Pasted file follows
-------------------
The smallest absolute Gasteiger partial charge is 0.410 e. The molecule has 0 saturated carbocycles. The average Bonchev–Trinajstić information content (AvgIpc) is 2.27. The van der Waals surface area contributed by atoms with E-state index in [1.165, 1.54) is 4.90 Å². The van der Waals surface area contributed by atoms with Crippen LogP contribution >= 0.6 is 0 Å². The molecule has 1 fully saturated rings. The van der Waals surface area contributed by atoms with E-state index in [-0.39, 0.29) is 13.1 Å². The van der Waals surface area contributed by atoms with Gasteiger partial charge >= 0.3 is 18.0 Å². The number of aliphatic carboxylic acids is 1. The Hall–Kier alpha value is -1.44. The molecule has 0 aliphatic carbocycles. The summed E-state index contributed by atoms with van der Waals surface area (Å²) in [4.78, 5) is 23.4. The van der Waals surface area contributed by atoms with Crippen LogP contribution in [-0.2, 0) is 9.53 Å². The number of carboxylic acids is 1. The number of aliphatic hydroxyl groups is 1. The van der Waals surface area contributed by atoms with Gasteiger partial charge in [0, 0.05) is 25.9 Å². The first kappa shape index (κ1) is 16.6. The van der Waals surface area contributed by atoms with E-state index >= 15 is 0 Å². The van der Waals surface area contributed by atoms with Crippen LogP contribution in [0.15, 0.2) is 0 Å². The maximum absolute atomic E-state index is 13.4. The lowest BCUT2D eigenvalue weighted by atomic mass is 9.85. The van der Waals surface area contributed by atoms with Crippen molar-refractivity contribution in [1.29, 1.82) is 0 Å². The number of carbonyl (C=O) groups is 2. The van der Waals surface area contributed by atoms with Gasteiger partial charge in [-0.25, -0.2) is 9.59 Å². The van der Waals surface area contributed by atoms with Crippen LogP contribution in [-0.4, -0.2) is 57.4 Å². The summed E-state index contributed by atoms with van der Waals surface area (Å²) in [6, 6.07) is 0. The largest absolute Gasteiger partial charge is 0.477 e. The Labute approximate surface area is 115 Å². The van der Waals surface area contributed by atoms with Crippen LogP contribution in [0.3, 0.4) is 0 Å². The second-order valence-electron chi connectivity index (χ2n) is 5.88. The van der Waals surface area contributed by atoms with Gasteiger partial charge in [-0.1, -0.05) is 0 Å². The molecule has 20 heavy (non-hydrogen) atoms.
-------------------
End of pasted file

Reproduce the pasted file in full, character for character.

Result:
The smallest absolute Gasteiger partial charge is 0.410 e. The molecule has 0 saturated carbocycles. The average Bonchev–Trinajstić information content (AvgIpc) is 2.27. The van der Waals surface area contributed by atoms with E-state index in [1.165, 1.54) is 4.90 Å². The van der Waals surface area contributed by atoms with Crippen LogP contribution >= 0.6 is 0 Å². The molecule has 1 fully saturated rings. The van der Waals surface area contributed by atoms with E-state index in [-0.39, 0.29) is 13.1 Å². The van der Waals surface area contributed by atoms with Gasteiger partial charge >= 0.3 is 18.0 Å². The number of aliphatic carboxylic acids is 1. The Hall–Kier alpha value is -1.44. The molecule has 0 aliphatic carbocycles. The summed E-state index contributed by atoms with van der Waals surface area (Å²) in [4.78, 5) is 23.4. The van der Waals surface area contributed by atoms with Crippen LogP contribution in [-0.2, 0) is 9.53 Å². The number of carboxylic acids is 1. The number of aliphatic hydroxyl groups is 1. The van der Waals surface area contributed by atoms with Gasteiger partial charge in [0, 0.05) is 25.9 Å². The first kappa shape index (κ1) is 16.6. The van der Waals surface area contributed by atoms with E-state index >= 15 is 0 Å². The van der Waals surface area contributed by atoms with Crippen LogP contribution in [0.15, 0.2) is 0 Å². The maximum absolute atomic E-state index is 13.4. The lowest BCUT2D eigenvalue weighted by atomic mass is 9.85. The van der Waals surface area contributed by atoms with Crippen molar-refractivity contribution in [1.29, 1.82) is 0 Å². The number of carbonyl (C=O) groups is 2. The van der Waals surface area contributed by atoms with Gasteiger partial charge in [-0.25, -0.2) is 9.59 Å². The van der Waals surface area contributed by atoms with Crippen LogP contribution in [-0.4, -0.2) is 57.4 Å². The summed E-state index contributed by atoms with van der Waals surface area (Å²) in [6, 6.07) is 0. The largest absolute Gasteiger partial charge is 0.477 e. The Labute approximate surface area is 115 Å². The van der Waals surface area contributed by atoms with Crippen LogP contribution in [0.3, 0.4) is 0 Å². The second-order valence-electron chi connectivity index (χ2n) is 5.88. The van der Waals surface area contributed by atoms with Gasteiger partial charge in [-0.1, -0.05) is 0 Å². The molecule has 20 heavy (non-hydrogen) atoms.